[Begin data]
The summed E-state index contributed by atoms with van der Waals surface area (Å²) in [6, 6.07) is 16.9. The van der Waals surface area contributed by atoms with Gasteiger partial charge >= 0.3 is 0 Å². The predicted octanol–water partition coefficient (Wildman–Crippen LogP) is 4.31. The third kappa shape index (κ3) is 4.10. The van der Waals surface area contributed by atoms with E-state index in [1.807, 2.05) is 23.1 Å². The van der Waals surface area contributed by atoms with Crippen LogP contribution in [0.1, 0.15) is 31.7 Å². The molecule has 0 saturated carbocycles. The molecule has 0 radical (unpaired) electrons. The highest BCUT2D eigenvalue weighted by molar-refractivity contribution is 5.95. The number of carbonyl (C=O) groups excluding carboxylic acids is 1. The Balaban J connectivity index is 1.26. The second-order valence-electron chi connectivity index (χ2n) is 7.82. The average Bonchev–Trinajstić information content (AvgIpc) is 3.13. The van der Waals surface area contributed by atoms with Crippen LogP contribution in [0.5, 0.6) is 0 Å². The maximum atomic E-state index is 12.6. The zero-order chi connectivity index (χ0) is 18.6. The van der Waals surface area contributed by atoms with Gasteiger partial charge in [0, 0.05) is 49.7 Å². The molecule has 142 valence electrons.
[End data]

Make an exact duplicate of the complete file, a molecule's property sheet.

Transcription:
The summed E-state index contributed by atoms with van der Waals surface area (Å²) in [6, 6.07) is 16.9. The van der Waals surface area contributed by atoms with Gasteiger partial charge >= 0.3 is 0 Å². The predicted octanol–water partition coefficient (Wildman–Crippen LogP) is 4.31. The third kappa shape index (κ3) is 4.10. The van der Waals surface area contributed by atoms with E-state index in [1.807, 2.05) is 23.1 Å². The van der Waals surface area contributed by atoms with Crippen LogP contribution in [0.1, 0.15) is 31.7 Å². The molecule has 0 saturated carbocycles. The molecule has 0 radical (unpaired) electrons. The highest BCUT2D eigenvalue weighted by molar-refractivity contribution is 5.95. The number of carbonyl (C=O) groups excluding carboxylic acids is 1. The Balaban J connectivity index is 1.26. The second-order valence-electron chi connectivity index (χ2n) is 7.82. The average Bonchev–Trinajstić information content (AvgIpc) is 3.13. The van der Waals surface area contributed by atoms with Crippen LogP contribution in [0.5, 0.6) is 0 Å². The maximum atomic E-state index is 12.6. The zero-order chi connectivity index (χ0) is 18.6. The van der Waals surface area contributed by atoms with Gasteiger partial charge in [0, 0.05) is 49.7 Å². The molecule has 142 valence electrons.